Of mammals, there are frequent observations of grey seals Halichoerus grypus, which also pup on Sklinna. Harbour seals Phoca vitulina are seen less frequently, and one can occasionally observe harbour porpoises Phocoena phocoena and killer whales Orcinus orca. In 1995, even a walrus Odobenus rosmarus was observed out there.

Ornithologists visit Sklinna regularly in the autumn, when rare bird species can often be seen as they pass through on migration.

Sør-Gjæslingan has a diverse fauna, with black-legged kittiwakes dominating in summer.

Sklinna has a viable population of common guillemots, and immigrants from other colonies are observed relatively often.
Photo: Svein-Håkon Lorentsen

Human activity

After the lighthouse was automated in 2004, Sklinna has had no permanent residents. Small fishing boats use the harbour all the year round, and a submerged keep-net for saithe is normally established in the harbour in spring. This generates a certain level of activity, and is especially disturbing for the seabirds when the net is being moored. Tourists visit by boat on rare occasions during the summer. Sør-Gjæslingan is a popular vacation site in summer.

When the kittiwakes stopped breeding at Sklinna, the fishing village Sør-Gjæslingan was included in the Sklinna key site.
Photo: Svein-Håkon Lorentsen


Seabird research and monitoring have been conducted on Sklinna since the early 1980s. The research activity was especially intense in the 1990s and early 2000s, when the University of Trondheim (NTNU) conducted a series of studies of seabird physiology and ecotoxicology. The extremely isolated location of this area and the total absence of four-legged predators allow the seabirds to breed freely without any disturbance. Seabird research on Sklinna got a new impetus when the locality was established as a SEAPOP key site in 2007. Since 2011, fieldwork has also included population monitoring and research on black-legged kittiwakes at Sør-Gjæslingan.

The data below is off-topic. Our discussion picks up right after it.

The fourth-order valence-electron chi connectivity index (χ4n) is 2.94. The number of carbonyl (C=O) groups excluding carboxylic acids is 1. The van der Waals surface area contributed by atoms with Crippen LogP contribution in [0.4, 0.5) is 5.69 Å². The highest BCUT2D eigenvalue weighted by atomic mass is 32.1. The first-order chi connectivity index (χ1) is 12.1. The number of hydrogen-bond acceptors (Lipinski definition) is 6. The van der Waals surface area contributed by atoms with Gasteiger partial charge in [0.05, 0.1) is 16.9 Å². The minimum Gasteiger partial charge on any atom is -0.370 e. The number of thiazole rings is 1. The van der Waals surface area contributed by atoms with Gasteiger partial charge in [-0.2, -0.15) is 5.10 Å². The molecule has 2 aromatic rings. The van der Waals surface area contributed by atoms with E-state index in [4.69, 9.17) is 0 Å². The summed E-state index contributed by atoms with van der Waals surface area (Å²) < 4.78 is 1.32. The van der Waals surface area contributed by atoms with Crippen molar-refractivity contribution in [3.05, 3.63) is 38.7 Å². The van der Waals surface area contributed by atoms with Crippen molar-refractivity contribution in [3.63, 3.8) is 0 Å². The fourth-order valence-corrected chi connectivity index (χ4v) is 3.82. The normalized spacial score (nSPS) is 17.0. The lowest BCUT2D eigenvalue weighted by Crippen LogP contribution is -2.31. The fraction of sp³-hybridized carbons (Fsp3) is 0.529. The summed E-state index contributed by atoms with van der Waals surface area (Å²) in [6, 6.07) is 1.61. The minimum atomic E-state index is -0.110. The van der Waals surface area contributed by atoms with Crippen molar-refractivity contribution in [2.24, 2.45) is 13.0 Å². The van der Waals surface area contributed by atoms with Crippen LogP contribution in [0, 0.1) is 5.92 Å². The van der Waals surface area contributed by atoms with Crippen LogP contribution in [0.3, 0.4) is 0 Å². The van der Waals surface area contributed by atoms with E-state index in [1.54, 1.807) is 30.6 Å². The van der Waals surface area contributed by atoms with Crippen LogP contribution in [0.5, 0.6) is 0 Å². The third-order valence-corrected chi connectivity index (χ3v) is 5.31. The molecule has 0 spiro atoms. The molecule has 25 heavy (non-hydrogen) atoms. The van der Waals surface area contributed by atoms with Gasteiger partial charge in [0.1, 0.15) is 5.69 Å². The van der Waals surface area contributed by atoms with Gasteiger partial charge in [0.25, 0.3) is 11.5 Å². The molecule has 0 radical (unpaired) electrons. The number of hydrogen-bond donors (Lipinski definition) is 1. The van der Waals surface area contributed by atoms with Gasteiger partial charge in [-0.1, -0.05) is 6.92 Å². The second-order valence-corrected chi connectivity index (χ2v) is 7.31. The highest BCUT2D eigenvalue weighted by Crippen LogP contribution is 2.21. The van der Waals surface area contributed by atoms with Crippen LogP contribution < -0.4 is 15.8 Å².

All fieldwork is based in the lighthouse keepers’ quarters, which NINA is fortunately allowed to rent through a good cooperation with the County governor of Trøndelag and The Norwegian Coastal Administration – thank you both! In the keepers’ quarters there is access to all facilities (electricity, water, WiFi) necessary to conduct efficient research and monitoring. The project administers a small boat (Buster XL) for transporting field personnel within the archipelago and for carrying goods and personnel between Rørvik and Sklinna.

Fieldwork starts in early May with the setup of monitoring cameras, estimations of black guillemot and common eider populations and kittiwake counts at Sør-Gjæslingan. From early June to end of July, the station is fully manned, usually by 3-4 persons.

Herring gulls are caught in traps that are placed over the nests as part of the SEATRACK program. The adults normally enter the traps quite quickly.
Photo: Svein-Håkon Lorentsen